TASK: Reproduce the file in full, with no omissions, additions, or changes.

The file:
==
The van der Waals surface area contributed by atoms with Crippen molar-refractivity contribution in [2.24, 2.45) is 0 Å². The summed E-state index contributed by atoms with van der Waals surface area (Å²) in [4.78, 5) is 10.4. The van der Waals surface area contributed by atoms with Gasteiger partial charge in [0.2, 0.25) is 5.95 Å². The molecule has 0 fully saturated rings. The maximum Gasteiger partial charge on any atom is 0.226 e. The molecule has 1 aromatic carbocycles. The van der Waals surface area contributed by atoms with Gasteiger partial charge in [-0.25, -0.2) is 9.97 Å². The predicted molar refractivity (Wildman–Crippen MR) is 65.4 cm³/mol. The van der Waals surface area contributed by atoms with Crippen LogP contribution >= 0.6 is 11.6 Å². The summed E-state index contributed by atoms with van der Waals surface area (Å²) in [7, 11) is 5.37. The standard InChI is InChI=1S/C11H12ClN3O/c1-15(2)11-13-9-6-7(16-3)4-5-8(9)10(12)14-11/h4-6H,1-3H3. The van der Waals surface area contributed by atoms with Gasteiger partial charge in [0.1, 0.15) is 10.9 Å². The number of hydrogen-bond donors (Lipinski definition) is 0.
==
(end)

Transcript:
The van der Waals surface area contributed by atoms with Crippen molar-refractivity contribution in [2.24, 2.45) is 0 Å². The summed E-state index contributed by atoms with van der Waals surface area (Å²) in [4.78, 5) is 10.4. The van der Waals surface area contributed by atoms with Gasteiger partial charge in [0.2, 0.25) is 5.95 Å². The molecule has 0 fully saturated rings. The maximum Gasteiger partial charge on any atom is 0.226 e. The molecule has 1 aromatic carbocycles. The van der Waals surface area contributed by atoms with Gasteiger partial charge in [-0.25, -0.2) is 9.97 Å². The predicted molar refractivity (Wildman–Crippen MR) is 65.4 cm³/mol. The van der Waals surface area contributed by atoms with Crippen LogP contribution >= 0.6 is 11.6 Å². The summed E-state index contributed by atoms with van der Waals surface area (Å²) in [7, 11) is 5.37. The standard InChI is InChI=1S/C11H12ClN3O/c1-15(2)11-13-9-6-7(16-3)4-5-8(9)10(12)14-11/h4-6H,1-3H3. The van der Waals surface area contributed by atoms with Gasteiger partial charge in [0.1, 0.15) is 10.9 Å². The number of hydrogen-bond donors (Lipinski definition) is 0.